Vietnam has become one of the top five exporters of aquatic products in the world thanks to the development of the fisheries sector over the past years.
With a coastline of over 3,260km, Vietnam’s waters are home to over 2,000 marine species with annual total fishing capacity of 2 million tonnes. Statistics showed that offshore and inshore fishing catches grow by 5 percent annually on average, reaching an estimated 3.1 million tonnes last year and 3 million tonnes in the first 11 months this year.
As of the end of 2016, the country registered nearly 110,000 fishing vessels, including over 2,800 logistics vessels and 31,000 ships with capacity of more than 90CV.
Aquaculture also saw rapid growth, with total output rising to 3.6 million tonnes in 2016 from 3.5 million tonnes in 2015. In the Jan-Nov period this year, the figure was more than 3.4 million tonnes, contributing to poverty reduction and job creation.
Export of aquatic products has increased strongly over recent years with an annual growth of 15.6%. From US$550 million in 1995, export value rose to
7.8 billion in 2014. After declining to
6.7 billion in 2015,
7.05 billion in 2016 due to market difficulties, the value topped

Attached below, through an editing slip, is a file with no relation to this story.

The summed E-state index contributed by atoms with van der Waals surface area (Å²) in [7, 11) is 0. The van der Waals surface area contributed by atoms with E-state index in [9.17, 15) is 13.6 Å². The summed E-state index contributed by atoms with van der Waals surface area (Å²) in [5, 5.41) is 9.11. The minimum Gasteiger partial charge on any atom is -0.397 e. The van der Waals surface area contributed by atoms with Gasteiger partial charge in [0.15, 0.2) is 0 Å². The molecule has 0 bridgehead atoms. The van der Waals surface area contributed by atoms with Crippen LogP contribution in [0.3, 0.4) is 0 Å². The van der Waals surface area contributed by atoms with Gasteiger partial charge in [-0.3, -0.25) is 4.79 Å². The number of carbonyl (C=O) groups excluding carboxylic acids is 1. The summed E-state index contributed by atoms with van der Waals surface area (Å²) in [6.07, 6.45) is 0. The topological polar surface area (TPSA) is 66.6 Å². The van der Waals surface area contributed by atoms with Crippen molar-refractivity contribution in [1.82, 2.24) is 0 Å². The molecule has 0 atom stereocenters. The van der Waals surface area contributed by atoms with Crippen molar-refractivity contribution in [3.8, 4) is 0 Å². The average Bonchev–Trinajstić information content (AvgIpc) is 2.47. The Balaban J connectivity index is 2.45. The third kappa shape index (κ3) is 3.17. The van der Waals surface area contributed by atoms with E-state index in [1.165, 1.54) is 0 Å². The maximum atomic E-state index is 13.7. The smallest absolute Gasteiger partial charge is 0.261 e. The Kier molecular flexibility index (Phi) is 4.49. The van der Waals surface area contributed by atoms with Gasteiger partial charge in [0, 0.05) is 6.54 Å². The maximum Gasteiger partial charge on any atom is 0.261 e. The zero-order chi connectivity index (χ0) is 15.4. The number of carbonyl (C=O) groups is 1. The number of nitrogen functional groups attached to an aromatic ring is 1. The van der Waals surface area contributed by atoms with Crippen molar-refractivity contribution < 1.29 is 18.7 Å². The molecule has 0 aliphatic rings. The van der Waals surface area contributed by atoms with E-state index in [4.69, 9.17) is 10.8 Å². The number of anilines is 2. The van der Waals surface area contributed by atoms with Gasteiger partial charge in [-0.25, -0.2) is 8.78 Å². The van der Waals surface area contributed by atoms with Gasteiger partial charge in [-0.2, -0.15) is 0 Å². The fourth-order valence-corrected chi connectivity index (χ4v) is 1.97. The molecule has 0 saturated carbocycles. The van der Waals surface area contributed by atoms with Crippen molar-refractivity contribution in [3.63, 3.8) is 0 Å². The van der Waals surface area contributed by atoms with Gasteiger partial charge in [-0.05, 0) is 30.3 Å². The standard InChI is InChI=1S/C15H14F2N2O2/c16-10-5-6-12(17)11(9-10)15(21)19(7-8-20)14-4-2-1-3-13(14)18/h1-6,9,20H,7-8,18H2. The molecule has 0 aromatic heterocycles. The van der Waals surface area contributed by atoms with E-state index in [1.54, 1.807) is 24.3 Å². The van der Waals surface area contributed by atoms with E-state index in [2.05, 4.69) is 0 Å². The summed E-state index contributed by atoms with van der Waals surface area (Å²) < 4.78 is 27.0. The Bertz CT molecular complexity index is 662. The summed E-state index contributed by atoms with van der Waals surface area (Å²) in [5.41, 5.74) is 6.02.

7.5 billion in the first 11 months this year.
Vietnam currently ships aquatic products to over 150 markets, with the main markets being the US, Japan, China and the Republic of Korea.
The country’s participation in many trade deals is expected to bring more opportunities for domestic aquatic products and enhance their competitiveness thanks to incentives and preferential tariff while domestic firms will improve manufacturing chain and added value.
Under the master plan on Vietnam’s fisheries sector to 2020 with vision to 2030, Vietnam will build six large-scale fisheries centres in the northern port city of Hai Phong, the central city of Da Nang and province of Khanh Hoa, the southern provinces of Ba Ria – Vung Tau and Kien Giang, and the Mekong Delta city of Can Tho, each of them is closely associated with key fishing grounds.
Solutions proposed for the fisheries sector’s sustainable development include investing in infrastructure and fishing vessels, modernizing aquaculture techniques, and promoting mechanisation and automation in processing to improve export value.